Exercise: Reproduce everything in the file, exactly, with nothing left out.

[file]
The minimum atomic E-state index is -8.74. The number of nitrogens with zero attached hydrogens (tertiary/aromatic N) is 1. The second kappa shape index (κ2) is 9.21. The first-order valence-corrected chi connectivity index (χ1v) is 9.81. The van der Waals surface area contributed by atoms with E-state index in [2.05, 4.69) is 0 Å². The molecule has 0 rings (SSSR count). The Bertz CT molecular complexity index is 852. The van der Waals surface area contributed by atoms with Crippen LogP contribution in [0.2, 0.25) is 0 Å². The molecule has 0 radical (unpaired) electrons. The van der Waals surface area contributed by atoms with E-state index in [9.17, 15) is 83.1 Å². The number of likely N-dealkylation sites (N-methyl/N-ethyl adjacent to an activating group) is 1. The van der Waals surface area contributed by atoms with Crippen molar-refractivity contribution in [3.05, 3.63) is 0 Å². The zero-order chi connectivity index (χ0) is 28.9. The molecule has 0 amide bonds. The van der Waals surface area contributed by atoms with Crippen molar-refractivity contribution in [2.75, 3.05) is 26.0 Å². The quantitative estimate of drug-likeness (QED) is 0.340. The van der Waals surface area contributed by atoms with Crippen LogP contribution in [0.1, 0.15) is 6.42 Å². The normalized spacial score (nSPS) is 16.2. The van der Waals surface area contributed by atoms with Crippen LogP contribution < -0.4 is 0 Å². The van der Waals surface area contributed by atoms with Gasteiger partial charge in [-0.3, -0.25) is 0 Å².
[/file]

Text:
The minimum atomic E-state index is -8.74. The number of nitrogens with zero attached hydrogens (tertiary/aromatic N) is 1. The second kappa shape index (κ2) is 9.21. The first-order valence-corrected chi connectivity index (χ1v) is 9.81. The van der Waals surface area contributed by atoms with E-state index in [2.05, 4.69) is 0 Å². The molecule has 0 rings (SSSR count). The Bertz CT molecular complexity index is 852. The van der Waals surface area contributed by atoms with Crippen LogP contribution in [0.2, 0.25) is 0 Å². The molecule has 0 radical (unpaired) electrons. The van der Waals surface area contributed by atoms with E-state index in [9.17, 15) is 83.1 Å². The number of likely N-dealkylation sites (N-methyl/N-ethyl adjacent to an activating group) is 1. The van der Waals surface area contributed by atoms with Crippen molar-refractivity contribution in [3.05, 3.63) is 0 Å². The zero-order chi connectivity index (χ0) is 28.9. The molecule has 0 amide bonds. The van der Waals surface area contributed by atoms with Crippen molar-refractivity contribution in [2.75, 3.05) is 26.0 Å². The quantitative estimate of drug-likeness (QED) is 0.340. The van der Waals surface area contributed by atoms with Crippen LogP contribution in [0.1, 0.15) is 6.42 Å². The normalized spacial score (nSPS) is 16.2. The van der Waals surface area contributed by atoms with Crippen LogP contribution < -0.4 is 0 Å². The van der Waals surface area contributed by atoms with Gasteiger partial charge in [-0.3, -0.25) is 0 Å².